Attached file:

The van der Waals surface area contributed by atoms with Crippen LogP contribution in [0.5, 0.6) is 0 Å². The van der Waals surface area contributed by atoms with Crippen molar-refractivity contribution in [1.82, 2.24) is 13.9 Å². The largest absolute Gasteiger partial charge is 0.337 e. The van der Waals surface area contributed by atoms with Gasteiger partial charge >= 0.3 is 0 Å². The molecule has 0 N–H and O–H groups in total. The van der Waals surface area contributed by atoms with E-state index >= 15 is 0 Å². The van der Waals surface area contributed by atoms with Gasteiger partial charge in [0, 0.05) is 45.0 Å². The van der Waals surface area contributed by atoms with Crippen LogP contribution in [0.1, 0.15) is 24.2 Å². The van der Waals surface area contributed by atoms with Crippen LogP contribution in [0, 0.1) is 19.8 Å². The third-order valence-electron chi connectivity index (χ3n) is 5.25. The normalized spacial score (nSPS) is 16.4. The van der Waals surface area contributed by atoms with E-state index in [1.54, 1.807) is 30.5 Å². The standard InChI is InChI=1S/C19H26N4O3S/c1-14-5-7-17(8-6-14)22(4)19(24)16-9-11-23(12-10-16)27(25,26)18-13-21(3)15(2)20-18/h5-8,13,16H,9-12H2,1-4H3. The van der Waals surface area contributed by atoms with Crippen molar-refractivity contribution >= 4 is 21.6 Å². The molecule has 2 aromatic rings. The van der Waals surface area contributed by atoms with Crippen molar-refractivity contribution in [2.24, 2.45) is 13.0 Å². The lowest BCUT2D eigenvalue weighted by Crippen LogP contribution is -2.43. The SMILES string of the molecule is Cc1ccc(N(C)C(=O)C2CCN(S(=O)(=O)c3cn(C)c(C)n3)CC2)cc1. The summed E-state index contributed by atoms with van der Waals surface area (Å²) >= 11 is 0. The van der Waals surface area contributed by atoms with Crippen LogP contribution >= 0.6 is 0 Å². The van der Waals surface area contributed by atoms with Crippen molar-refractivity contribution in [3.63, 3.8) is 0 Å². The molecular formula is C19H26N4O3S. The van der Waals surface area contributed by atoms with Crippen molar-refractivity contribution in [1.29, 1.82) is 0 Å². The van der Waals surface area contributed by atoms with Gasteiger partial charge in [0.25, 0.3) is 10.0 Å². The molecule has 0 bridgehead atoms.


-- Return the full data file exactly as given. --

The van der Waals surface area contributed by atoms with Crippen LogP contribution in [0.5, 0.6) is 0 Å². The van der Waals surface area contributed by atoms with Crippen molar-refractivity contribution in [1.82, 2.24) is 13.9 Å². The largest absolute Gasteiger partial charge is 0.337 e. The van der Waals surface area contributed by atoms with Gasteiger partial charge >= 0.3 is 0 Å². The molecule has 0 N–H and O–H groups in total. The van der Waals surface area contributed by atoms with E-state index >= 15 is 0 Å². The van der Waals surface area contributed by atoms with Gasteiger partial charge in [0, 0.05) is 45.0 Å². The van der Waals surface area contributed by atoms with Crippen LogP contribution in [0.1, 0.15) is 24.2 Å². The van der Waals surface area contributed by atoms with Crippen LogP contribution in [0, 0.1) is 19.8 Å². The third-order valence-electron chi connectivity index (χ3n) is 5.25. The normalized spacial score (nSPS) is 16.4. The van der Waals surface area contributed by atoms with E-state index in [1.54, 1.807) is 30.5 Å². The standard InChI is InChI=1S/C19H26N4O3S/c1-14-5-7-17(8-6-14)22(4)19(24)16-9-11-23(12-10-16)27(25,26)18-13-21(3)15(2)20-18/h5-8,13,16H,9-12H2,1-4H3. The van der Waals surface area contributed by atoms with Crippen molar-refractivity contribution >= 4 is 21.6 Å². The molecule has 2 aromatic rings. The van der Waals surface area contributed by atoms with Crippen molar-refractivity contribution in [2.24, 2.45) is 13.0 Å². The lowest BCUT2D eigenvalue weighted by Crippen LogP contribution is -2.43. The SMILES string of the molecule is Cc1ccc(N(C)C(=O)C2CCN(S(=O)(=O)c3cn(C)c(C)n3)CC2)cc1. The summed E-state index contributed by atoms with van der Waals surface area (Å²) >= 11 is 0. The van der Waals surface area contributed by atoms with Crippen LogP contribution >= 0.6 is 0 Å². The van der Waals surface area contributed by atoms with Crippen molar-refractivity contribution in [3.63, 3.8) is 0 Å². The molecular formula is C19H26N4O3S. The van der Waals surface area contributed by atoms with Crippen molar-refractivity contribution in [1.29, 1.82) is 0 Å². The van der Waals surface area contributed by atoms with Gasteiger partial charge in [0.25, 0.3) is 10.0 Å². The molecule has 0 bridgehead atoms.